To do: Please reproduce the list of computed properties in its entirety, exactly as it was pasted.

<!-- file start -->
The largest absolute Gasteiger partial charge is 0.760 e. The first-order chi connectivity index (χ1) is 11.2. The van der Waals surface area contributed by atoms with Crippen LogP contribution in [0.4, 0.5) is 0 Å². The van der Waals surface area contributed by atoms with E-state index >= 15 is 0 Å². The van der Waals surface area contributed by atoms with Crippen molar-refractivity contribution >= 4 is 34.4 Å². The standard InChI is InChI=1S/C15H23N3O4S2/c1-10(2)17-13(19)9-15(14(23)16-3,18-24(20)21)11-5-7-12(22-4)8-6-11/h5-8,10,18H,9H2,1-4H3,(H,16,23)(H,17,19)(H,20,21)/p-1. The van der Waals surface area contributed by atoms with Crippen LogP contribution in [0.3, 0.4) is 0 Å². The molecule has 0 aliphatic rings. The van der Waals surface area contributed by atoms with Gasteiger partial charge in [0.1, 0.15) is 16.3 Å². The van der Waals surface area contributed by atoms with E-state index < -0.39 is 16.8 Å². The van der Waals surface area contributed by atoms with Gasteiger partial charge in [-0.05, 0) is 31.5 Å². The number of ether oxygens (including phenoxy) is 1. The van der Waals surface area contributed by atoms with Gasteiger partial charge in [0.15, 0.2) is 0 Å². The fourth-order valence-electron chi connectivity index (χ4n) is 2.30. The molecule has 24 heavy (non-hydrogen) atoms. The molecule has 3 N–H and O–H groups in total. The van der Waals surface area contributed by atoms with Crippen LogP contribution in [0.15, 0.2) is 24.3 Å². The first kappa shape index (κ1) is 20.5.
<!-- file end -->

The largest absolute Gasteiger partial charge is 0.760 e. The first-order chi connectivity index (χ1) is 11.2. The van der Waals surface area contributed by atoms with Crippen LogP contribution in [0.4, 0.5) is 0 Å². The van der Waals surface area contributed by atoms with E-state index >= 15 is 0 Å². The van der Waals surface area contributed by atoms with Crippen molar-refractivity contribution >= 4 is 34.4 Å². The standard InChI is InChI=1S/C15H23N3O4S2/c1-10(2)17-13(19)9-15(14(23)16-3,18-24(20)21)11-5-7-12(22-4)8-6-11/h5-8,10,18H,9H2,1-4H3,(H,16,23)(H,17,19)(H,20,21)/p-1. The van der Waals surface area contributed by atoms with Crippen LogP contribution in [0.3, 0.4) is 0 Å². The molecule has 0 aliphatic rings. The van der Waals surface area contributed by atoms with Gasteiger partial charge in [0.1, 0.15) is 16.3 Å². The van der Waals surface area contributed by atoms with E-state index < -0.39 is 16.8 Å². The van der Waals surface area contributed by atoms with Gasteiger partial charge in [-0.05, 0) is 31.5 Å². The number of ether oxygens (including phenoxy) is 1. The van der Waals surface area contributed by atoms with Gasteiger partial charge in [0.15, 0.2) is 0 Å². The fourth-order valence-electron chi connectivity index (χ4n) is 2.30. The molecule has 24 heavy (non-hydrogen) atoms. The molecule has 3 N–H and O–H groups in total. The van der Waals surface area contributed by atoms with Crippen LogP contribution in [0.15, 0.2) is 24.3 Å². The first kappa shape index (κ1) is 20.5.